the gift of giving life
I am lying here in bed feeling my ovary working hard to ovulate and while my initial and most common reaction is to cry out in pain and writhe around in misery, today I am trying something different. Today I am trying to send a message of gratitude to my ovaries. I am grateful they (at least the right one since it is the only one that ovulates) are able to ripen an egg and release it every month in the hopes of forming a new baby.
Why the change in my attitude today?
I have been reading a glorious book, The Gift of Giving Life, that is hot off the presses. My friend, Robyn Allgood, is one of the authors and asked me to take part in a Virtual Book Tour that is running from Mother’s Day to Father’s Day and I am one of the last stops. The other tour stops have been food for my soul and I bet they will be for yours as well.
This book is a compilation of essays, birth stories, and articles about the divine nature of pregnancy and childbirth by women who belong to The Church of Jesus Christ of Latter-day Saints. I am SO in love with this book. I wish I had written it! In an amazing feat of literary genius, the authors have created a lovely blend of childbirth information, personal stories, and scriptural insights, all with the nurturing tone of a warm blanket and a cup of hot chocolate. One of the many wonderful aspects of this offering is that there is a wide variety of perspectives on both the spiritual and physical elements of birth. This is not a one-size fits all approach. Rather, it is a ‘step into my heart and let me share some of my deepest thoughts regarding my experiences as a woman’ type of book. There are stories about conception, labor, breastfeeding, adoption, miscarriage, abuse, service, abandonment, faith, courage, submission, and most of all, love. Each time I read a new essay, I am left with a feeling of love…love for the woman who shared herself through her writing, love for my Heavenly Parents, love for myself as a mother, and love for womanhood. It is a daily gift I give to myself…one story a day to soothe my soul, awaken my mind, and expand my heart (though I usually can’t stop with just one!).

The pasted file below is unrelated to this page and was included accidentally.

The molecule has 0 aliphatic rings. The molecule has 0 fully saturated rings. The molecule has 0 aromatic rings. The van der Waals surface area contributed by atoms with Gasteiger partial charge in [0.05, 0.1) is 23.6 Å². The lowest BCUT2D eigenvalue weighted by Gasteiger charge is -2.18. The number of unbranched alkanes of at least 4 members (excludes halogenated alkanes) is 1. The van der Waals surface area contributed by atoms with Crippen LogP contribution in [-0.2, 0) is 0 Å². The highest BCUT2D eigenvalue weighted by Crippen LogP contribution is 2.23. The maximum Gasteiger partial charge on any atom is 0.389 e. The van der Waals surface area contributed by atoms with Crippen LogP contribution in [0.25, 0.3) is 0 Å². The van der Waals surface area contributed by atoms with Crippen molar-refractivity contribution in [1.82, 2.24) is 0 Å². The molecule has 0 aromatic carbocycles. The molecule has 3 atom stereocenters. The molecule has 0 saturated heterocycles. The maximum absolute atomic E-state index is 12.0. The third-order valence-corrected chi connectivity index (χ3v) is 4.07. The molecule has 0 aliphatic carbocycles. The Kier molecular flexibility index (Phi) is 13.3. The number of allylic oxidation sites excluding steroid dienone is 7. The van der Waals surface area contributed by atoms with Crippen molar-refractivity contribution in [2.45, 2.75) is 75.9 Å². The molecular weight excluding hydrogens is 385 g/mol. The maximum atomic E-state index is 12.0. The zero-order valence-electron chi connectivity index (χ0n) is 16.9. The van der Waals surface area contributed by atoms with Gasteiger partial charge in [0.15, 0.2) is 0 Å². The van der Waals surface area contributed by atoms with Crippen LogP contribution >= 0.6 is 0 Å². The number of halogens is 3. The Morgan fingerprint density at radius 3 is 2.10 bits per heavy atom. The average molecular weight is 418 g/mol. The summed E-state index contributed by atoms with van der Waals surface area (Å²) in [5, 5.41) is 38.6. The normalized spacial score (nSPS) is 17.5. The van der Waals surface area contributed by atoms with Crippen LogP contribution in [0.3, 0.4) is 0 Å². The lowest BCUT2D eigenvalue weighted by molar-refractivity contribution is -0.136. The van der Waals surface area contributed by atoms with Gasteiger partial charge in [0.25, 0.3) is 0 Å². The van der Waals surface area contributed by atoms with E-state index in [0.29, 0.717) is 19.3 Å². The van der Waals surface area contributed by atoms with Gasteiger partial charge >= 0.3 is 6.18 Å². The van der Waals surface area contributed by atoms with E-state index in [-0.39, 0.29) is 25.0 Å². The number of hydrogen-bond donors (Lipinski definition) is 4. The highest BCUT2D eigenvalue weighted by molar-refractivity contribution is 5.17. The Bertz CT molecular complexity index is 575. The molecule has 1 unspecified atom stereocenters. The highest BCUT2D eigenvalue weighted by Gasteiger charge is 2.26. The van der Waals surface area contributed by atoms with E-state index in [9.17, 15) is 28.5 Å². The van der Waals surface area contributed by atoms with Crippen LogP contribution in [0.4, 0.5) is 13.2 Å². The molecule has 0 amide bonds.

When I was reading Felice Austin’s essay, “The Decision to Have Your Baby”, and Meghan Rayne-Matthews’ essay, “Healing Through Motherhood”, I was taken back to my unexpected first pregnancy and the difficult decision we made to keep our baby. I had been told by two surgeons that my abdominal wall and pelvic ligaments would not survive a pregnancy and that we needed to adopt. When we became pregnant with Blythe, we were scared of the very real possibility that I may die. After endless amounts of research in between the round-the-clock nausea, multiple priesthood blessings, temple trips, and many prayers, we decided to trust the Lord and the feeling of peace we were given. We decided to allow the pregnancy to continue and accept the consequences, whatever they might be. Thankfully, the surgeons were wrong and my abdominal wall held up just fine (my pelvic ligaments are another story!) and now we have been blessed to give birth to four babies.
When I read “Waiting for Ashleigh” my heart was overcome with love for my unborn babies, the ten we have miscarried and the others who we are waiting for. The father in this story hears and sees his daughter, Ashleigh, several times, including once when he was about to break-up with his future wife. When they do marry, they think Ashleigh will be their first child born, but she isn’t. A little boy arrives instead. Each time they become pregnant they think it is her, but it isn’t. Three little boys and one little girl later, they are thrilled to finally be pregnant with the girl they have waited so long for. And then they miscarry. Matthew, the author, beautifully writes of pain, faith, and hope as they realize that once again they are waiting for Ashleigh.
I have recently embarked on a family history project that is changing my entire being and while reading “The Family Tree of Knowledge” by Felice Austin my heart was opened to my ancestors even more deeply. She writes, “When I was a few months into my pregnancy and feeling pretty alone, I came across this quote by Harriet Lerner: